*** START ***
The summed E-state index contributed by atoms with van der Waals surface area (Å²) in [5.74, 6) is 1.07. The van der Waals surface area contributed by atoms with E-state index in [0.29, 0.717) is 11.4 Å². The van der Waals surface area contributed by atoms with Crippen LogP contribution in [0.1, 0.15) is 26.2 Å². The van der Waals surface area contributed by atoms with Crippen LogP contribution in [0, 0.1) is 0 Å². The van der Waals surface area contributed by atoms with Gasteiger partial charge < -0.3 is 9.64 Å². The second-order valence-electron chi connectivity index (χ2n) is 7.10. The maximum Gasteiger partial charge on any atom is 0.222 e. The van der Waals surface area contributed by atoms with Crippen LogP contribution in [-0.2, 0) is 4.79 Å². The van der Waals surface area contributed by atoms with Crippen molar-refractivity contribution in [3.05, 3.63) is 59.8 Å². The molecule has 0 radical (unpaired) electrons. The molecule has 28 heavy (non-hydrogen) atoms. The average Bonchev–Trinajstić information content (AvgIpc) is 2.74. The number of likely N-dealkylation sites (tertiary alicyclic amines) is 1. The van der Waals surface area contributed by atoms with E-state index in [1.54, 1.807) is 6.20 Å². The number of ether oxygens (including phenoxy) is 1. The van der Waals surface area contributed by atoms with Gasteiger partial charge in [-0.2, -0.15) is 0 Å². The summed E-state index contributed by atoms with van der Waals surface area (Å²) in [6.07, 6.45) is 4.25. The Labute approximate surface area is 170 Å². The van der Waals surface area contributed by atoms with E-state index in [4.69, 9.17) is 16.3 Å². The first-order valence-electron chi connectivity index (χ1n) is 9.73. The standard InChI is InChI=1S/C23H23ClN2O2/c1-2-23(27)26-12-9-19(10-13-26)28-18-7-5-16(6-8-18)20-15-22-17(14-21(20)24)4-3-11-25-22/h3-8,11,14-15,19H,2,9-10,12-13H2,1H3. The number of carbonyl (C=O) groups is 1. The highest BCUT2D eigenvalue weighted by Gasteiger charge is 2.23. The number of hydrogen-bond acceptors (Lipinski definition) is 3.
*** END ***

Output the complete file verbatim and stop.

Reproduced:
The summed E-state index contributed by atoms with van der Waals surface area (Å²) in [5.74, 6) is 1.07. The van der Waals surface area contributed by atoms with E-state index in [0.29, 0.717) is 11.4 Å². The van der Waals surface area contributed by atoms with Crippen LogP contribution in [0.1, 0.15) is 26.2 Å². The van der Waals surface area contributed by atoms with Crippen LogP contribution in [0, 0.1) is 0 Å². The van der Waals surface area contributed by atoms with Gasteiger partial charge < -0.3 is 9.64 Å². The second-order valence-electron chi connectivity index (χ2n) is 7.10. The maximum Gasteiger partial charge on any atom is 0.222 e. The van der Waals surface area contributed by atoms with Crippen LogP contribution in [-0.2, 0) is 4.79 Å². The van der Waals surface area contributed by atoms with Crippen molar-refractivity contribution in [3.05, 3.63) is 59.8 Å². The molecule has 0 radical (unpaired) electrons. The molecule has 28 heavy (non-hydrogen) atoms. The average Bonchev–Trinajstić information content (AvgIpc) is 2.74. The number of likely N-dealkylation sites (tertiary alicyclic amines) is 1. The van der Waals surface area contributed by atoms with E-state index in [1.54, 1.807) is 6.20 Å². The number of ether oxygens (including phenoxy) is 1. The van der Waals surface area contributed by atoms with Gasteiger partial charge in [-0.2, -0.15) is 0 Å². The summed E-state index contributed by atoms with van der Waals surface area (Å²) in [6.07, 6.45) is 4.25. The Labute approximate surface area is 170 Å². The van der Waals surface area contributed by atoms with E-state index in [4.69, 9.17) is 16.3 Å². The first-order valence-electron chi connectivity index (χ1n) is 9.73. The standard InChI is InChI=1S/C23H23ClN2O2/c1-2-23(27)26-12-9-19(10-13-26)28-18-7-5-16(6-8-18)20-15-22-17(14-21(20)24)4-3-11-25-22/h3-8,11,14-15,19H,2,9-10,12-13H2,1H3. The number of carbonyl (C=O) groups is 1. The highest BCUT2D eigenvalue weighted by Gasteiger charge is 2.23. The number of hydrogen-bond acceptors (Lipinski definition) is 3.